On Finding Your Own Bones

What do writers do but parse their own lives, combing for memories to melt down into words? It can never be otherwise because we can’t escape ourselves.

So we go coaxing aside filmy dirt on our excavation sites, small brush, please.  See that jagged bone half-sticking up over to the left?  That’s mine.

images-1

But this archeology is dangerous if we’re mothers because our children’s stories are also shimmering artifacts that lure us.  After all, we reason, our kids’ lives are our lives, or used to be once.  But we know this kind of disclosure is unfair, our literary urges notwithstanding.  Especially when the children grow up, when they start to wear deodorant and talk in crackled octaves.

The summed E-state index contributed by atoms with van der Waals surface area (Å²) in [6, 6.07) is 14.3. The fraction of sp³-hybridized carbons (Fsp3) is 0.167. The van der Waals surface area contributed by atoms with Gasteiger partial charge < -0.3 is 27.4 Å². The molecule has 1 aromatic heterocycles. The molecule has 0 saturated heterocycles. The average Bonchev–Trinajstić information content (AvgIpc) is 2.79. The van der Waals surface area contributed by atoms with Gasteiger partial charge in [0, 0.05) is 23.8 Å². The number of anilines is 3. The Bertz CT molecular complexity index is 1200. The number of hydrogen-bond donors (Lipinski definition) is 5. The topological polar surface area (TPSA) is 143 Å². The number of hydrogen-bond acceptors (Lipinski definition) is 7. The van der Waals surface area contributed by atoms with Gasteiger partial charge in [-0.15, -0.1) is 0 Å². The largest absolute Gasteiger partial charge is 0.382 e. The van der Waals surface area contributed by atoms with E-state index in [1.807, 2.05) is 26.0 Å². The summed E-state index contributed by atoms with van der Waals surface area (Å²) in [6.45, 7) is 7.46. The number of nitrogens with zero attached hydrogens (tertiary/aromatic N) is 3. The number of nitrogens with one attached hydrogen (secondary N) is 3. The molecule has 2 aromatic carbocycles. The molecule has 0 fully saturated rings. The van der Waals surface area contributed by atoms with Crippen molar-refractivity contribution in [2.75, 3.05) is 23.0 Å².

So we do our best to pry our eyes off their secrets, though they’re smudged with our fingerprints, and get about writing our own stories, stories where their shadows loom large, but we choose to look elsewhere.

images

So I won’t tell you what my son said last night when he saw that thieves had shattered the window of our van and stolen my purse.  I’ll only tell you that when I saw the black shards of used-to-be tinted window now glittering gorgeously under a street lamp, I felt myself floating away.

Advertisements

Leave a Reply

Fill in your details below or click an icon to log in:

WordPress.com Logo

You are commenting using your WordPress.com account. Log Out / Change )

Twitter picture

You are commenting using your Twitter account. Log Out / Change )

Facebook photo

You are commenting using your Facebook account. Log Out / Change )

Google+ photo

You are commenting using your Google+ account. Log Out / Change )

Connecting to %s